Islamabad, June 18: A Pakistani company had sold eight Japanese Yamaha engines to one of the 2008 Mumbai 2008 terror attacks facilitators who supplied them to terrorists, including Ajmal Kasab, for reaching Mumbai in a dingy, a senior manager of the firm on Wednesday told an anti-terrorism court.
The company's general manager, one of the two witnesses who testified before the court which is hearing the case at the high security Adiala Jail in Rawalpindi, said the firm had sold the engines to absconding accused Amjad Khan, a shadowy LeT organiser and financier from Karachi, a court official told PTI.
The Yamaha engines were used by terrorists Kasab and others in their dingy to reach Mumbai.
The second witness, a customs official, testified before the court that the department issued customs clearance certificate of the engines imported from Japan to Khan after he paid the customs duty.
Two more witnesses were also present but could not testify as the court, conducting the trial of seven accused in the case, including LeT operations commander Zakiur Rehman Lakhvi, adjourned the hearing till tomorrow.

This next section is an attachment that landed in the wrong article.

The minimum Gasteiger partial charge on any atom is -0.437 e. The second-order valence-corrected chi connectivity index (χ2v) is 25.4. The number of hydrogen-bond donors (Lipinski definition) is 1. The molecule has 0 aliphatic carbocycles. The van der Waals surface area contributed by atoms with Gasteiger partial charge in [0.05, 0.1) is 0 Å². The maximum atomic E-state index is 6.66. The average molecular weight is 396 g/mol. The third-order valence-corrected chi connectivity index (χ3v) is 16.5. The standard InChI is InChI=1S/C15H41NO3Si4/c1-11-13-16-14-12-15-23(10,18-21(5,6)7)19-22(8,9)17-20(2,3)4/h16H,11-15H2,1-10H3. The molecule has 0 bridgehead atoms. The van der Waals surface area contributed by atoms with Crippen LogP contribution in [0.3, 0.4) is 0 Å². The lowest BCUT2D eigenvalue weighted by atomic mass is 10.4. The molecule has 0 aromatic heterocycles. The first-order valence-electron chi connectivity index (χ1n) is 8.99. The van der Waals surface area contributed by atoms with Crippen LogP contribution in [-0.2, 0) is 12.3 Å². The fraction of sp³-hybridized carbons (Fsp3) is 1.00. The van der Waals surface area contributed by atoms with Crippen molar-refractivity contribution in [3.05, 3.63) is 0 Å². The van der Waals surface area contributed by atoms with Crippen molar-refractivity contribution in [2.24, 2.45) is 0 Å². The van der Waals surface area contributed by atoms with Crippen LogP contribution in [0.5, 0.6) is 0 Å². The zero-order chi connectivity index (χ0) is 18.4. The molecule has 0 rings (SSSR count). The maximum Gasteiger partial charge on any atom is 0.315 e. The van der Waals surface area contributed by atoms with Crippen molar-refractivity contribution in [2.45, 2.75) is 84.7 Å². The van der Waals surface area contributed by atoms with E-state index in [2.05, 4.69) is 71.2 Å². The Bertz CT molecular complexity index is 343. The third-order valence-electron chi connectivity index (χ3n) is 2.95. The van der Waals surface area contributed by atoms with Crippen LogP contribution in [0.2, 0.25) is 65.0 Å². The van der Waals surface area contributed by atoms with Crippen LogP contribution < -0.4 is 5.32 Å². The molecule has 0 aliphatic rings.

While 55-year-old Lakhvi is on bail, six other accused - Abdul Wajid, Mazhar Iqbal, Hamad Amin Sadiq, Shahid Jameel Riaz, Jamil Ahmed and Younis Anjum - have been in Adiala Jail for nearly six years in connection with planning and executing the Mumbai attack in November, 2008 that left 166 people killed.
Mumbai attack mastermind Lakhvi, who has been on bail since April 10, did not appear for the hearing despite no decision by court on his petition to exempt him from in person appearance during the proceedings in the case.
Amjad Khan and nine other co-accused, said to be either trainers or facilitators of the terrorists who launched the attacks in Mumbai, had been declared "proclaimed offenders or fugitives" by the anti-terrorism court.
Khan, who figured in majority of dossiers provided to Pakistan by India, allegedly played a key role in arranging and providing funds to the ten terrorists who attacked Mumbai.
These 20 suspects were named in a charge sheet filed in the anti-terrorism court in 2009.